An Unusual Market – Home Prices and Rental Rates

Real estate tends to have cycles. There tends to be an inverse relationship between increases in home sale prices and rental rates where often times as home sale prices are increasing at a very healthy pace, rental rates tend to increase much slower and vice-versa. Currently however, we’re seeing rental rates and home prices move in parallel with both increasing well above the inflation rate. Time will tell, but I would surmise that this unusual market behavior is a combination primarily due to the following: low housing inventory, improving employment, out-of-state money coming in, and a shift toward renting over ownership. Whether your rental investment strategy focuses on cashflow or appreciation, it would seem that the Boise market is shaping up to give us both! Although a trend now in its infancy, this could prove in time to be extremely beneficial to Boise property investors.

Refrigerants for Property Owners

System - Wednesday, April 3, 2013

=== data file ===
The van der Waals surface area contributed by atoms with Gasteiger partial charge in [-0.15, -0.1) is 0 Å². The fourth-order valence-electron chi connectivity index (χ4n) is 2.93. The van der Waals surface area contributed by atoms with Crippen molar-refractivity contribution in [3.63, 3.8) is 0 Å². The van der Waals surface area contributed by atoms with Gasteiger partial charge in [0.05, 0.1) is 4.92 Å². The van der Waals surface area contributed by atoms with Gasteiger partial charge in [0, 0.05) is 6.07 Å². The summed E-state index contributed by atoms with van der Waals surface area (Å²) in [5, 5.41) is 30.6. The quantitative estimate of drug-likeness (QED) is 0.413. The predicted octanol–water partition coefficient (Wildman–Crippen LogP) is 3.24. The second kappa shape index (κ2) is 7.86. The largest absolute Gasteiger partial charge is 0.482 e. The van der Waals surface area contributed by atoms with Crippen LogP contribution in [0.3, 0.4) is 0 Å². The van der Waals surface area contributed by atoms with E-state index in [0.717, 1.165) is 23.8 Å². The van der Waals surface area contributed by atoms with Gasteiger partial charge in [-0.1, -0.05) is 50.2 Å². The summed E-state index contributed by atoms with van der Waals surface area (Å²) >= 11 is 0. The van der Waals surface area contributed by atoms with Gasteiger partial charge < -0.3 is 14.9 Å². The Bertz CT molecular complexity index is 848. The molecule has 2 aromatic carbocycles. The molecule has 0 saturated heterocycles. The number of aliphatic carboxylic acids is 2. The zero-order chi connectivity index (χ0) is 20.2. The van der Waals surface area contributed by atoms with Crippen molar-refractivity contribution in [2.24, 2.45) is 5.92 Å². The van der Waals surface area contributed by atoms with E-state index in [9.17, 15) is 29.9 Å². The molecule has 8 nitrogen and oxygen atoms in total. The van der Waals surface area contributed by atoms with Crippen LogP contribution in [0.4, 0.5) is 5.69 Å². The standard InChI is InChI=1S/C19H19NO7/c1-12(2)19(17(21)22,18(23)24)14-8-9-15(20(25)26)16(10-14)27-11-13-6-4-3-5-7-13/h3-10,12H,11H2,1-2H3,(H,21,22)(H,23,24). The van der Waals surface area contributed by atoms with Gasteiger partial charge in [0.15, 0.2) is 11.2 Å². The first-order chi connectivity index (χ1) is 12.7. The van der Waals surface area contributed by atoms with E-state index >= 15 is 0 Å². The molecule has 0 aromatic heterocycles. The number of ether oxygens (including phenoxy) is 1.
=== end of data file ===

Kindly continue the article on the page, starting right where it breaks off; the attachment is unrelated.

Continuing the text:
The State of R-22 Refrigerant Today

The refrigerant of choice, R-22, has been in use for decades; however, as worldwide regulation has reduced the need for it, its production has been cut substantially in recent years and prices are roughly six times what they were just a few years ago. No new systems are allowed to be built with R-22 employed, so the entire R-22 market is purely for servicing existing equipment at this point. With a typical system holding anywhere from 7 to 12 pounds of refrigerant and the cost of R-22 being roughly $75 per pound, the cost of replenishing a system has become particularly cost-prohibitive. With refrigerant costing as much as $800 for a unit, many homeowners are electing to put that money toward simply replacing their system with one that does not rely on R-22 or undergoing a retrofit when possible. Although replacing a system is typically several thousand dollars and never a particularly fun choice to make, it really is something many property owners need to prepare for in the future perhaps a bit sooner than would have otherwise been anticipated. There is very good cause for the regulations behind phasing out R-22; good enough that nearly the entire world was actually in agreement with the measures.

R-22 Refrigerant History and Future

Due to its ozone-depleting and greenhouse gas effects, the world first agreed to begin phasing out some refrigerants in 1987 through the Montreal Protocol. Modifications were later made in the 1990s to reduce the consumption and production of HCFCs(hydro chlorofluorocarbons) and CFCs, most commonly associated with refrigerants. The United States has outlined a series of benchmarks and goals for phasing out these harmful products through the Montreal Protocol and Clean Air Act.